The iPad EHR can save and sync to the Epocrates' existing Web-based EHR in real time-so doctors can edit entries on a computer with a real keyboard if they so choose.
It also can cache data locally on the iPad. (At press time, Epocrates said that it would sell off its Web-based EHR, citing mixed financial results for its core business of point-of-care drug reference services, which are used by more than 300,000 physicians; the EHR had just received meaningful use certification, but Epocrates acknowledged that building out the ambulatory EHR had been a distraction.)
While fully functional, tablet-based EHR software knocks down some walls, a local storage option is not something everyone in ready to sign off on.
In the case of Seattle Children's, the organization has adopted a blanket policy of not storing organizational data on whatever tablets staff might have now or in the future.
"I don't want a thousand iPads out there with patient data on them," says Wright, the CTO.
Beyond the security concerns, some medical specialties are just more suited than others for tablet computing.
Lyle Berkowitz, M.D., medical director of clinical information systems at Northwestern Memorial Physicians Group in Chicago, does not use a tablet in his internal medicine practice.
"Tablets really aren't that useful in primary care offices," he says. But doctors who do hospital rounds might find it easier to carry an iPad when consulting at the bedside, Berkowitz adds.
To speed up rounding, Heritage Valley, for one, has added radio-frequency identification tags to some of its iPads so the user just has to touch the tag to a reader on a hospital PC to log into the main clinical information system.
The process automatically navigates the PC to whatever point of reference the doctors were at on their mobile devices.
This, according to CIO Carleton, saves Heritage Valley physicians 20 to 30 minutes per day when doing their rounds because they don't have to fight for devices or keep logging back in every time they go to a different room.
It also offers flexibility to doctors at the Pennsylvania health system's two hospitals and 70 clinics and long-term care facilities. The iPad functions somewhat like a paper chart, in that a doctor uses it for quick review of the patient's status, while data entry mostly takes place on a traditional PC.
"To think that a doctor could gather everything on one screen may be unrealistic," Carleton says, noting, for example, that radiologists are used to having three screens in front of them at a typical workstation.
Tablets, indeed, can be an interesting option in radiology-and some imaging vendors are attempting to capitalize on the potential.
Imaging software vendor Merge Healthcare uses the Web and the cloud rather than device-based applications to deliver high-resolution images and access to radiology reports to mobile devices through the company's iConnect Access system.
Users can go to a URL on the iPad or any other tablet with Internet access to view images and studies while away from their regular workstations. Aside from the mobility, touch-screen tablets also enable finger-controlled image manipulation.
iConnect has Food and Drug Administration 510(k) clearance for diagnostic image viewing on certain high-resolution monitors, but it is not approved for diagnostic use on mobile devices.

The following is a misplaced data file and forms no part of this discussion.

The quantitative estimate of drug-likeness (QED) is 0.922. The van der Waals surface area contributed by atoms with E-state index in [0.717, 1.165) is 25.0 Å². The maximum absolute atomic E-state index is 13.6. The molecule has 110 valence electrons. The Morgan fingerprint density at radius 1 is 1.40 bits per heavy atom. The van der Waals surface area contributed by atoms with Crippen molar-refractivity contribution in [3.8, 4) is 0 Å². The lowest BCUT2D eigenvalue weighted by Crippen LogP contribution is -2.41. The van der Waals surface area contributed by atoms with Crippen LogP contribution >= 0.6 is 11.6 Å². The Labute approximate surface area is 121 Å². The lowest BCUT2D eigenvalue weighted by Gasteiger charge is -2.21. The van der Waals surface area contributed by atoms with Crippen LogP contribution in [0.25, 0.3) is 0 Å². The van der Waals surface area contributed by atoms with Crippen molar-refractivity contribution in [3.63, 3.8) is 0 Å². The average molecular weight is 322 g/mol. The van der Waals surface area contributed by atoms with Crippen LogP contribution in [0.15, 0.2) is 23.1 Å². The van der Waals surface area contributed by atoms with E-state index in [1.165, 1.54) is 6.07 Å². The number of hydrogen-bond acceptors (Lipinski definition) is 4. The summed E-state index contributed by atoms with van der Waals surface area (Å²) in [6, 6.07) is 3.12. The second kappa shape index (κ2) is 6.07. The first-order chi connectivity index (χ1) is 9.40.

Still, tablets can be effective for quick consultations. "A radiologist may use this if he's not at his office or at home, if he's out to dinner, on the golf course, whatever it may be, and may need to see an image," says Gilbert GagnÃ©, Merge's team leader for enterprise solutions.
Merge, like many of its competitors, also is targeting the software at physicians who refer patients to specialists for diagnosis and treatment.
But the radiology market is going to be a tough nut to crack when imaging software tries to move beyond a consultative role to a diagnostic one.
A study presented in January at the International Society for Optical Engineering medical imaging conference in San Diego found that iPads are just as good as standard LCD monitors for viewing medical images, but only as "secondary" displays when high-resolution radiology displays are not available.
Both the iPad and a typical LCD monitor have screen resolutions of 130 dots per inch, far less than the 508 to 750 dpi found in primary radiology viewing stations, according to lead researcher Mark McEntee, M.D., of the University of Sydney.
"iPads and other secondary screens should not be used for clinical diagnosis," McEntee told eHealthSpace.org, an online Australian publication. "There is a range of safety concerns associated with using mobile screens."
Based on his study of eight U.S. board-certified radiologists attempting to identify intracranial bleeding, fractures and lung nodules from X-rays and other scans, McEntee concluded that high-resolution radiological monitors are much better than iPads or standard displays in allowing practitioners to detect "just noticeable differences," a clinical benchmark for reading medical images.
While the new iPad 3, which was introduced the day this story went to press, will have a higher-resolution display, Apple's tablet and many of its competitors still are consumer-oriented products.
That provides an opportunity for industry-specific devices to find a space in the big health care market, says Joseph Hogan, president of Epion Health, a Lebanon, N.J.-based start-up vendor of a custom health tablet called Smart Screen.
Bringing in patients
The Epion product, an Android tablet housed in an antimicrobial case, brings in another important health care constituency, namely patients, Hogan says.
Smart Screen is designed for educating patients in physician waiting rooms and at the point of care by providing educational games, instructional videos and opportunities to join clinical trials and receive discounts on brand-name drugs and medical supplies, based on their specific conditions.